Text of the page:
Special thanks to Kat Mayerovitch for this guest post.
Cooperation and collaboration are concepts that have been drilled into our heads since Kindergarten. Whether we’re talking about launching a beach ball into the air with a multicolored parachute or kickstarting a new massage business, there’s no doubt that a cooperative framework is more effective than a strictly competitive one.
Still, we’ve got an awful habit of seeing cooperation that occurs only within our own kind. While it can be difficult to explain to children that yearlong battles of girls vs. boys for playground turf aren’t actually as productive as using the jungle gym together, adults need to be able to see the forest as well as the trees. As massage therapists, reaching out to those outside of our immediate field is an important skill, especially when we’ve got the same goal in mind.
Who shares a goal with massage therapists? Many people do, but one of the most notable groups are physicians. They can be intimidating to speak with at times; they have their own language, their own priorities, and a level of education that many (but not all) people in the massage field never plan to attain. But given that we both want to see our clients leading healthier and more pain-free lives, shouldn’t it be possible to bridge this gap?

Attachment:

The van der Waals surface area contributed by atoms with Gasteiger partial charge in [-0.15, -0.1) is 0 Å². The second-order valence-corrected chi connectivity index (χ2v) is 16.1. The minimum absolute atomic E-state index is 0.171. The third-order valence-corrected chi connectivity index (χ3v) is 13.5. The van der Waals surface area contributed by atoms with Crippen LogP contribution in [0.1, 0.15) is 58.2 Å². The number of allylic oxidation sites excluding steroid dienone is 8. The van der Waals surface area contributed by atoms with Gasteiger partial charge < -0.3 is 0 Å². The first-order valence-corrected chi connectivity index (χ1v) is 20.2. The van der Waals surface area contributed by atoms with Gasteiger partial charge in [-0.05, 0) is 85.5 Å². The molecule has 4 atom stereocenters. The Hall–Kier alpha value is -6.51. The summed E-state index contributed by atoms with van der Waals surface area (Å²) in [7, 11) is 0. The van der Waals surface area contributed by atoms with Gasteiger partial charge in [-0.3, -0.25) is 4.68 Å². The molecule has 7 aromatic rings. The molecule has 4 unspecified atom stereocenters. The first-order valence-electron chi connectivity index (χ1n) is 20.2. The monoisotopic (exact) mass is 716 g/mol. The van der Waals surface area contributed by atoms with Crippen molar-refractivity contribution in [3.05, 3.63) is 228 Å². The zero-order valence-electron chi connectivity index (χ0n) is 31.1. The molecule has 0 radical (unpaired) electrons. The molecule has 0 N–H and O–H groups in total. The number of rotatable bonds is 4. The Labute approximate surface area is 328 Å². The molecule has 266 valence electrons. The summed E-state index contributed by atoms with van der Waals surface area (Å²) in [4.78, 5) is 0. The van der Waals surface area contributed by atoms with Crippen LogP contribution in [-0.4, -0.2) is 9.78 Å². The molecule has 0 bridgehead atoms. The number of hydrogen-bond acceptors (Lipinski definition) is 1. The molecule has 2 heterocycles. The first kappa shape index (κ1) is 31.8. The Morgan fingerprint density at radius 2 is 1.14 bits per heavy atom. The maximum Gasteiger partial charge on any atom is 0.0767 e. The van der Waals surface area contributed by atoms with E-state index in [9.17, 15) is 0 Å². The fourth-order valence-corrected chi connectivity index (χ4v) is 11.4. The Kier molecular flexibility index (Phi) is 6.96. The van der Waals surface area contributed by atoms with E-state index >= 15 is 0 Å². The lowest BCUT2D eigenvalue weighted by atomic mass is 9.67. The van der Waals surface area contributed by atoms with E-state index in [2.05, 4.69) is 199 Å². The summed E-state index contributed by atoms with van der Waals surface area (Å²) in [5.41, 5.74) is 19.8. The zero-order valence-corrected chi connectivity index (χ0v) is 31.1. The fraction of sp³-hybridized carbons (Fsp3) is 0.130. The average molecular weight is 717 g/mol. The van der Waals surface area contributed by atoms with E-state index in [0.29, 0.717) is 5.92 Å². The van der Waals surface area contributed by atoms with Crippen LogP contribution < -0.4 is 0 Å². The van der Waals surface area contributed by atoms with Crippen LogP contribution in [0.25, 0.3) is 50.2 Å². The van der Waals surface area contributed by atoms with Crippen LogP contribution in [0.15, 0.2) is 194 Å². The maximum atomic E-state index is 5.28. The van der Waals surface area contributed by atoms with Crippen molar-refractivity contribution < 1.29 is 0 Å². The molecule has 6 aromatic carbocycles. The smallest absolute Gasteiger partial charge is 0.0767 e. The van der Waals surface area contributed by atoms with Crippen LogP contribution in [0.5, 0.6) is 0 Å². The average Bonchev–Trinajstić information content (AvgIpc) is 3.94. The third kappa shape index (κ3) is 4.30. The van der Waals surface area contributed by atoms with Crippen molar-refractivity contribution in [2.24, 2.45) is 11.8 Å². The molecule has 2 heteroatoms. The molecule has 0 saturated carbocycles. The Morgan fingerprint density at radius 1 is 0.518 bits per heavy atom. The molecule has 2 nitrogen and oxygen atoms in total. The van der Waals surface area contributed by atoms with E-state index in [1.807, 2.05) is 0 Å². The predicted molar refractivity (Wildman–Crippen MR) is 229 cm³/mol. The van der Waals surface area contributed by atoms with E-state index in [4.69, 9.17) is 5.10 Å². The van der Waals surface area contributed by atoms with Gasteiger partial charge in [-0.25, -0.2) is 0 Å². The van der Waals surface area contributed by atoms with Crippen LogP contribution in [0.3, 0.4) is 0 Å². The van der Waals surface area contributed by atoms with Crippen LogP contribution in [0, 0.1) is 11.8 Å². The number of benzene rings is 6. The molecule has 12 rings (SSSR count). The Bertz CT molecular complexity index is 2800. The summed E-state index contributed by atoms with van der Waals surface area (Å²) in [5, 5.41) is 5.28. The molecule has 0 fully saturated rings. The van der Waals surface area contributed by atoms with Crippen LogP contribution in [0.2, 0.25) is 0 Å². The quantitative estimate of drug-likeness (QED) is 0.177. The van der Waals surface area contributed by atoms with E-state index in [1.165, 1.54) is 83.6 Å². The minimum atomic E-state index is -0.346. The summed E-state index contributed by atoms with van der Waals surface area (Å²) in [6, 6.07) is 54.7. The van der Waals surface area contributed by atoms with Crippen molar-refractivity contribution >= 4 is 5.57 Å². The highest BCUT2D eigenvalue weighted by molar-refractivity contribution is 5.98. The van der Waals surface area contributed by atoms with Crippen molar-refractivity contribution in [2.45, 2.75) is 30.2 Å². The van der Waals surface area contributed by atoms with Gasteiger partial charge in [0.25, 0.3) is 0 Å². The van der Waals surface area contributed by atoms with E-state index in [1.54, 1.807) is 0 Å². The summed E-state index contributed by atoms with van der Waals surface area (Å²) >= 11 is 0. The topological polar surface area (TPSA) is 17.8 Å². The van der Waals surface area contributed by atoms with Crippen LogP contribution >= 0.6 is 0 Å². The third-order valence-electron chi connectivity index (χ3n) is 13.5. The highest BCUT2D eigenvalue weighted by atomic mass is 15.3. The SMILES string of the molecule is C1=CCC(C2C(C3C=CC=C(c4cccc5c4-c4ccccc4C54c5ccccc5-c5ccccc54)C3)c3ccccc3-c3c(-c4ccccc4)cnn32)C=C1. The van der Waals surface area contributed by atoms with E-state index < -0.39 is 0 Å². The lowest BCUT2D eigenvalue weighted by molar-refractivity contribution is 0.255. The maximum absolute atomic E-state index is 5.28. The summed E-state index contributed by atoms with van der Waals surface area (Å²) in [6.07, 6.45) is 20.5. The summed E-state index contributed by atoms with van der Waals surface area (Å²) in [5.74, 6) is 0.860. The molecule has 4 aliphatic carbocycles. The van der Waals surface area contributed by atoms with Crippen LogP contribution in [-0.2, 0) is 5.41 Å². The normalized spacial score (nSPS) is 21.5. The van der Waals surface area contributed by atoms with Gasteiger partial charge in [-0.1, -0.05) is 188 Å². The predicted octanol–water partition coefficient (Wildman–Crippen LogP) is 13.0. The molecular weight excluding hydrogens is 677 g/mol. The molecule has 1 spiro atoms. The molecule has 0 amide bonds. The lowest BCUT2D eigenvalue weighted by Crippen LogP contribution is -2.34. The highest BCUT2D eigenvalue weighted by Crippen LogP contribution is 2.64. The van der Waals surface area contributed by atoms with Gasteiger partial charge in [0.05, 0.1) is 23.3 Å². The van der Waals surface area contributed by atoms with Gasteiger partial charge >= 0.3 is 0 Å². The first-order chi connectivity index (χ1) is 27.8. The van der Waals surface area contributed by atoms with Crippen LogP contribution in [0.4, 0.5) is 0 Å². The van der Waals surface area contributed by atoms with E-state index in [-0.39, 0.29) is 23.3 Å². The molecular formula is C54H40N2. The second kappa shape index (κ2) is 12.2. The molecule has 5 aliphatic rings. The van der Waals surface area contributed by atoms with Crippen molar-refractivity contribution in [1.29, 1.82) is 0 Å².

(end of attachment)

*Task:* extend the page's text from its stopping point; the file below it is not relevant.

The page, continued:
The Massage Therapy Foundation recently released a free guide by Laura Allen, Working With Physicians: a Massage Therapist’s Guide. It provides information on how to
- reach out to physicians
- communicate with them effectively
- use research to establish credibility
Even if you do not have a medically-focused practice, your clients still have doctors. Wouldn’t it feel great to know how to collaborate with them for your clients’ well-being, should the need ever arise?
Given the price (free!), there’s no excuse not to add this insightful guide to your massage therapist’s toolbox. We’re better together! Learn how to reach out of your comfort zone, and see for yourself how great the rewards can be.
Kat Mayerovitch is an AMTA Ohio chapter member and licensed massage therapist practicing in a nonprofit chronic pain management center in Cleveland. She also works as a copywriter, volunteers like mad in local community development, and plays the ukulele. If you like her writing here, Kat writes more good stuff at LMT or Bust.